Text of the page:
Smithtown officials will contract with former Suffolk County civil service chief Alan Schneider to advise the town council on personnel matters and possible consolidation of departments, Supervisor Edward Wehrheim said.
Schneider would be paid $90 per hour for work that could start in coming months as Wehrheim prepares the town budget, assisting on possible new hires and requests from staffers for upgrades to civil service titles.
Schneider could also consult on “the feasibility of consolidating departments and using commissioner titles,” Wehrheim said. That work would not start until next year and would only proceed with Town Council support, he said.
Consolidation could involve creation of a Public Works Department responsible for work now undertaken separately by the Highway and Parks, Buildings and Grounds departments, streamlining what Wehrheim said is a sometimes ungainly system.
“The way we operate now, if the Highway Department does work for Parks, they bill them,” he said. Consolidation would allow a commissioner to deploy staffers more efficiently than at present, Wehrheim said, such as shifting workers to Parks duties in the spring and summer after winter snow removal is finished. “We can’t do that now. We can’t mix budget lines,” he said.
Consolidation could mean fewer town workers in the future as employees retire. “You may not have to continue to replace all those people,” Wehrheim said.
Smithtown park maintenance director Joseph Arico and Highway Superintendent Robert Murphy said the idea showed promise. “It does work,” said Murphy, who said the towns of Babylon and Islip have successfully implemented similar changes. Smithtown could save taxpayer money by reducing clerical work and handling more jobs in-house, he said, though he was skeptical about workforce reductions. “Man hours for the last couple years have been reduced so much, we’re looking to get some back,” he said, citing a loss of roughly 20 employees through attrition in recent years.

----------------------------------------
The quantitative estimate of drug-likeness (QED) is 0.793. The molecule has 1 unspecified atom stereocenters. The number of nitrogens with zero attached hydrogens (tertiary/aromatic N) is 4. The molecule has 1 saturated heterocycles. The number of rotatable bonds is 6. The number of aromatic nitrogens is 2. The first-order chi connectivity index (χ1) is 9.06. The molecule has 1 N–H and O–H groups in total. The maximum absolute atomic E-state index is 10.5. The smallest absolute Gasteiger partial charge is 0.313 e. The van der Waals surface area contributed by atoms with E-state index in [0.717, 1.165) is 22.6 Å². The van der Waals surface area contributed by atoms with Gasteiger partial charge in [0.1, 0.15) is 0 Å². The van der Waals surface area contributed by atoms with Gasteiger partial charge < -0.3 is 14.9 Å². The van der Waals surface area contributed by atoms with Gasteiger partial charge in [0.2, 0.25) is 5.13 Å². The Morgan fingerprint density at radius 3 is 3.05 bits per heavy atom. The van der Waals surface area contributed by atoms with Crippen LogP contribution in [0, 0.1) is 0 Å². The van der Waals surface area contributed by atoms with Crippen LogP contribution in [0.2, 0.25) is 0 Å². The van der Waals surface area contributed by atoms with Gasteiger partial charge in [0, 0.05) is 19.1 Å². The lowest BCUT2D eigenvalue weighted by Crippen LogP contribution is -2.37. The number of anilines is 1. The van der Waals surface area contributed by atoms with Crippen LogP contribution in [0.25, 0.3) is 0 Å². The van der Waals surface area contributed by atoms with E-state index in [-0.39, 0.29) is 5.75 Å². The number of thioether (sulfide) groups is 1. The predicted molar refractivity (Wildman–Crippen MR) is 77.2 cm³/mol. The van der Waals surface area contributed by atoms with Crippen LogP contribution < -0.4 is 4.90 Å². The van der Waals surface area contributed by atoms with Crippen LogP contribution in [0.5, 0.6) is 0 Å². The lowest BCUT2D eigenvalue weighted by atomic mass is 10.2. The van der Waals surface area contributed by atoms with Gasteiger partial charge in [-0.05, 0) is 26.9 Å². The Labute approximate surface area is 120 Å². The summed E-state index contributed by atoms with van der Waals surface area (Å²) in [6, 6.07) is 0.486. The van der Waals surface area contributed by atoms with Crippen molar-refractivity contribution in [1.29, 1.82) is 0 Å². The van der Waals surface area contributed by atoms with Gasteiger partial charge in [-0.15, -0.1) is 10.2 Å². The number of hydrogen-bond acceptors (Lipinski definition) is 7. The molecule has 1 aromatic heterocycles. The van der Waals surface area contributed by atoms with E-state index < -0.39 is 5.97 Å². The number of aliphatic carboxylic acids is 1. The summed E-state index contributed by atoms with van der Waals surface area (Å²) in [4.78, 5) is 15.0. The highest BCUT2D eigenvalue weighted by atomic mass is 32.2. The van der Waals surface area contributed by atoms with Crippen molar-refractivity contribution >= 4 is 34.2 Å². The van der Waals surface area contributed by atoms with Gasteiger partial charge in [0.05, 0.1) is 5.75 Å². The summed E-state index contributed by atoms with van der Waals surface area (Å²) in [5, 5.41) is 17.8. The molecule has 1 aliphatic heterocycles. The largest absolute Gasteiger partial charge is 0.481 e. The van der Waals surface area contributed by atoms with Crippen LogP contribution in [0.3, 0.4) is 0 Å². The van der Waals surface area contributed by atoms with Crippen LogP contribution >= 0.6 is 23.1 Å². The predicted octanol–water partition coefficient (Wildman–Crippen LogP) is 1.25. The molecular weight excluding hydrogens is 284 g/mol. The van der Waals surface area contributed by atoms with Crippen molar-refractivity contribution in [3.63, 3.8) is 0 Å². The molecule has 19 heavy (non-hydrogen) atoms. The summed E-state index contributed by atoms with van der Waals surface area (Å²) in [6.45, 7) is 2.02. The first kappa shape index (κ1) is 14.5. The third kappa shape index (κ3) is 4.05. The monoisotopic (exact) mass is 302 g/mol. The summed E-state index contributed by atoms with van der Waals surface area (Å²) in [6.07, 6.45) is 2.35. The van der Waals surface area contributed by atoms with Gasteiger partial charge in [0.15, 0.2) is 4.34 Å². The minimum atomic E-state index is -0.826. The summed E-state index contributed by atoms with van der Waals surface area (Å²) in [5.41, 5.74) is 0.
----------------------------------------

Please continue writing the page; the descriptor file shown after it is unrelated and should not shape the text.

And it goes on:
Christopher Downer, president of Smithtown CSEA 8757, which represents most of the town’s rank-and-file workers, said consolidation would be a mistake.
“It is a waste of town resources to train workers from a different department to do a job that is already skillfully being done by workers who are already there,” Downer said in a statement released by a union representative. “Also, a smaller workforce is in no way beneficial to town residents, it will only lead to a reduction in the quality of service that the people of Smithtown have grown to enjoy.”
Schneider, a 36-year county veteran, resigned his county position in February under pressure from County Executive Steve Bellone, who did not reappoint Schneider when his term expired that month and named Joanne Taormina acting county personnel director.
Schneider won a temporary court order to block his removal but stepped down after Bellone said he intended to hire outside lawyers to probe what his spokesman said in March was a “personnel issue in civil service,” without providing details. Without mentioning Schneider by name, county attorney Dennis Brown that month asked for authorization to hire a Manhattan-based law firm for an “employment-related investigation into discrimination,” Newsday has previously reported.
Schneider could not be reached for comment. Bellone spokesman Jason Elan did not respond to a request for comment.
Schneider contracted with Babylon Town in May, also at a $90 per hour rate, to help build a town civil service office that would operate independently from the county’s. Babylon Town Supervisor Richard Schaffer said at the time he had no concerns about the county’s probe of Schneider, whom he called “a very principled administrator.”
Wehrheim said he was unaware of an investigation but that “we will have a vetting process” before Schneider does any work for the town.